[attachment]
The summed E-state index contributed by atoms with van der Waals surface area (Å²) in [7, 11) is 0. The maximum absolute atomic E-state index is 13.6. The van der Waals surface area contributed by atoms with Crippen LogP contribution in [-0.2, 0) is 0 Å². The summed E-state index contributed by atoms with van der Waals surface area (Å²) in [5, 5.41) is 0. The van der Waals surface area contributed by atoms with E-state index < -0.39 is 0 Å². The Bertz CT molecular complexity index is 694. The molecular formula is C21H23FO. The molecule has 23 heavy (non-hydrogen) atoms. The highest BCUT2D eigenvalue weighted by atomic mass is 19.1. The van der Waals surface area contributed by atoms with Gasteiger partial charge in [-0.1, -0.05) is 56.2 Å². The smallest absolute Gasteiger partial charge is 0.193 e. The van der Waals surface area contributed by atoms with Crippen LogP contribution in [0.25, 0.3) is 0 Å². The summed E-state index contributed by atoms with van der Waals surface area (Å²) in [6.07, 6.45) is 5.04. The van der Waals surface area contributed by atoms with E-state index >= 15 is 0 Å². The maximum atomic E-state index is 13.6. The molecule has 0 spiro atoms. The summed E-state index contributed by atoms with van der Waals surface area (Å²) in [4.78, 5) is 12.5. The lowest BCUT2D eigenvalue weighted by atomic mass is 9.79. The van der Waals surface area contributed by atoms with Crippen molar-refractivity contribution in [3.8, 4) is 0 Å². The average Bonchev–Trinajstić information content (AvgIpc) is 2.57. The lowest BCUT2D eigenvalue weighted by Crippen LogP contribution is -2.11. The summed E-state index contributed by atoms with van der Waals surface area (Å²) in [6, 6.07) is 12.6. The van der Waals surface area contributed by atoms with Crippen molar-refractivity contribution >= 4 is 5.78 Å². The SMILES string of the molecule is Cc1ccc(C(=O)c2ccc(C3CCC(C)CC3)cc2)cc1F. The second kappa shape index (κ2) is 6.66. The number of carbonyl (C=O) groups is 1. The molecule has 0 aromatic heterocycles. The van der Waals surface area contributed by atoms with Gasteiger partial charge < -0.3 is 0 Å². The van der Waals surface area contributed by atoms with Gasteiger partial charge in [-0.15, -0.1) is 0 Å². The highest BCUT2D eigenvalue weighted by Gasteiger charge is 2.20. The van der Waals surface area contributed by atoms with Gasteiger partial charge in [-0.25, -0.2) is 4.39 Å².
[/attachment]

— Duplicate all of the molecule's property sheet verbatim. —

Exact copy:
The summed E-state index contributed by atoms with van der Waals surface area (Å²) in [7, 11) is 0. The maximum absolute atomic E-state index is 13.6. The van der Waals surface area contributed by atoms with Crippen LogP contribution in [-0.2, 0) is 0 Å². The summed E-state index contributed by atoms with van der Waals surface area (Å²) in [5, 5.41) is 0. The van der Waals surface area contributed by atoms with E-state index < -0.39 is 0 Å². The Bertz CT molecular complexity index is 694. The molecular formula is C21H23FO. The molecule has 23 heavy (non-hydrogen) atoms. The highest BCUT2D eigenvalue weighted by atomic mass is 19.1. The van der Waals surface area contributed by atoms with Gasteiger partial charge in [-0.1, -0.05) is 56.2 Å². The smallest absolute Gasteiger partial charge is 0.193 e. The van der Waals surface area contributed by atoms with Crippen LogP contribution in [0.25, 0.3) is 0 Å². The summed E-state index contributed by atoms with van der Waals surface area (Å²) in [6.07, 6.45) is 5.04. The van der Waals surface area contributed by atoms with E-state index >= 15 is 0 Å². The maximum atomic E-state index is 13.6. The molecule has 0 spiro atoms. The summed E-state index contributed by atoms with van der Waals surface area (Å²) in [4.78, 5) is 12.5. The lowest BCUT2D eigenvalue weighted by atomic mass is 9.79. The van der Waals surface area contributed by atoms with Crippen molar-refractivity contribution in [3.8, 4) is 0 Å². The average Bonchev–Trinajstić information content (AvgIpc) is 2.57. The lowest BCUT2D eigenvalue weighted by Crippen LogP contribution is -2.11. The summed E-state index contributed by atoms with van der Waals surface area (Å²) in [6, 6.07) is 12.6. The van der Waals surface area contributed by atoms with Crippen molar-refractivity contribution >= 4 is 5.78 Å². The SMILES string of the molecule is Cc1ccc(C(=O)c2ccc(C3CCC(C)CC3)cc2)cc1F. The second kappa shape index (κ2) is 6.66. The number of carbonyl (C=O) groups is 1. The molecule has 0 aromatic heterocycles. The van der Waals surface area contributed by atoms with Gasteiger partial charge < -0.3 is 0 Å². The van der Waals surface area contributed by atoms with Gasteiger partial charge in [-0.15, -0.1) is 0 Å². The highest BCUT2D eigenvalue weighted by Gasteiger charge is 2.20. The van der Waals surface area contributed by atoms with Gasteiger partial charge in [-0.25, -0.2) is 4.39 Å².